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Liechtenstein, Europe

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Healthcare in Liechtenstein

Healthcare in Liechtenstein

Overview
Broadly speaking, individuals shop around for their own private health insurance plan, known by the abbreviation ‘OKP’, with government registered and regulated companies. Various supplementary services with varying private contribution rates exist for those with special healthcare needs.

The basic plans cover specialist treatments from neighboring nations such as Switzerland and Austria, though patients share some costs. Regular health check-ups with general practitioners are covered completely, with no out-of-pocket expenses.

All permanent residents of Liechtenstein must contribute to the national healthcare fund, and employers must register their staff with the health insurance fund. Employees and employers pay into the healthcare fund. Dependent family members are covered by the contributions paid by employed family members. The unemployed, old age pensioners and people on long-term sickness benefit or maternity leave do not have to pay healthcare contributions. Self-employed persons must make their own contributions. The national healthcare fund covers most medical services including treatment by specialists, hospitalisation, prescriptions, pregnancy and childbirth and rehabilitation.

There are around 64 general practitioners and consultants in Liechtenstein, though they are very competent and well-trained. General practitioners (GPs) prescribe drugs, treat acute and chronic illnesses, and provide preventive care and health education. Consultants are senior doctors who have completed a higher level of training, and tend to specialize in one field, such as gynecology, oncology, pediatrics, and dermatology. GPs must refer a patient to a consultant.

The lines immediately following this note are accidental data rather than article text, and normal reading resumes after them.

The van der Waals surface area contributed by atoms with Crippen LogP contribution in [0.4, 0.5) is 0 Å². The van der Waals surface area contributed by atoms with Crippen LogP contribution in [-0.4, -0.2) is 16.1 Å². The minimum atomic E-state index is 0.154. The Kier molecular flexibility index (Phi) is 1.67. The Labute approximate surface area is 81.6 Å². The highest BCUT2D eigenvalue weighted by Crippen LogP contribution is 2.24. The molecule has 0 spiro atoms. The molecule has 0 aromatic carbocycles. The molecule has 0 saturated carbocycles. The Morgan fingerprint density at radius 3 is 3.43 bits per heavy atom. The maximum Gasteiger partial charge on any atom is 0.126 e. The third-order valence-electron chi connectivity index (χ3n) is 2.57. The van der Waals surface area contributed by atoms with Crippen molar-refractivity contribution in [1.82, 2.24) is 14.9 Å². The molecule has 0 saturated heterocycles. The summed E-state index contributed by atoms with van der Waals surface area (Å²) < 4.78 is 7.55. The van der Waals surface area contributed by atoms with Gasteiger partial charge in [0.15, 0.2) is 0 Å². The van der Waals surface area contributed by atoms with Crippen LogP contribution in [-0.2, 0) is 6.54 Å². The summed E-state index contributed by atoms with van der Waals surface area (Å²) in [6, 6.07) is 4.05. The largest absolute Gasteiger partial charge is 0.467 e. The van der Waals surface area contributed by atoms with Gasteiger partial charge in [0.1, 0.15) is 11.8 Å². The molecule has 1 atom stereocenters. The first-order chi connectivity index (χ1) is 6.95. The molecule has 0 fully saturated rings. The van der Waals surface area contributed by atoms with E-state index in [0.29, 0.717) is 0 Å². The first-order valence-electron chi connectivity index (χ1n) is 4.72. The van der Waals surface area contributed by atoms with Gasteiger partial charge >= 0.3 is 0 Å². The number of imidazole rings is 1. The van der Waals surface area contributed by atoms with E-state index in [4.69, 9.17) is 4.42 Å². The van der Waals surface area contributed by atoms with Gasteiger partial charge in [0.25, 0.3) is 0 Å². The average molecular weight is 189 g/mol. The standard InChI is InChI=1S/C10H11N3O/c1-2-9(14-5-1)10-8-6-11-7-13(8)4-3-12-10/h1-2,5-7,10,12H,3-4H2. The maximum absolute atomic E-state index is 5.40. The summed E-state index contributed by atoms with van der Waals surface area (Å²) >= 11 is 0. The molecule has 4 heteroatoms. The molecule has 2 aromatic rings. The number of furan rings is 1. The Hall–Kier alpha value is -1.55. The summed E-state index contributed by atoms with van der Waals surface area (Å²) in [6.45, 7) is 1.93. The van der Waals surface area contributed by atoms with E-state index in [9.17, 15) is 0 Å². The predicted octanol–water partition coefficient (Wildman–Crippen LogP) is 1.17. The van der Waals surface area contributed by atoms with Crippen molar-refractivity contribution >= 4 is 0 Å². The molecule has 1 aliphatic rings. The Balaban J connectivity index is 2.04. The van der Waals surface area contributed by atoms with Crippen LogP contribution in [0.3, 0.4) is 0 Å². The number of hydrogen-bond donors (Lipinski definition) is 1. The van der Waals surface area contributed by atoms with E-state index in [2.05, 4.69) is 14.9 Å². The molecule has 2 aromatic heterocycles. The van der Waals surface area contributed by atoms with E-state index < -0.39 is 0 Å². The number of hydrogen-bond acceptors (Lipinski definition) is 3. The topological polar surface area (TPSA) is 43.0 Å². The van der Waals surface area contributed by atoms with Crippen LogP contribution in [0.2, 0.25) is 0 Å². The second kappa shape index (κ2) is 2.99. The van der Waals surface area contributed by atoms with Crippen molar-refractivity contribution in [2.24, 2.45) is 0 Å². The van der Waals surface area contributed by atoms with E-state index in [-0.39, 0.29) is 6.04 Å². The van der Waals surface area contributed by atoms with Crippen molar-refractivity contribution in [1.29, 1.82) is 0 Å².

Liechtenstein has one hospital, the National Hospital, situated in the capital, Vaduz, which is run in conjunction with private doctors specializing in internal medicine, surgery, gynecology, obstetrics, and psychiatry. Emergency care at the hospital is free and available even to people who are not insured. There are numerous health centers throughout the country which only provide outpatient care, but offer a wide variety of specialist services, such as general practice, maternity care, pediatrics, and dental care, as well as laboratory, radiology, and other diagnostic services. They can also provide emergency medical aid. Outside Vaduz, every town has an emergency service operated by GPs and specialists, and doctors trained in emergency medicine travel with the ambulance service. Pharmacies are located throughout the country, and a pharmacist is on call at all times.

For serious illnesses or complicated bone fractures, patients are transferred to specialized hospitals in Switzerland and Austria.

There are private clinics staffed and managed by independent doctors and specialists operating in Liechtenstein. There are also about 26 dentists in the country, and all dental care is private and must be paid for.

Abortion in Liechtenstein is illegal in almost all circumstances and is punishable by prison terms of the woman and the physician. An attempt to legalize it in 2011 was defeated by voters. In April and November 2012, the Landtag failed to advance proposals to relax abortion laws. Women in Liechtenstein who choose to have an abortion must cross the border to either Switzerland or Austria to have the procedure carried out legally.

From Wikipedia

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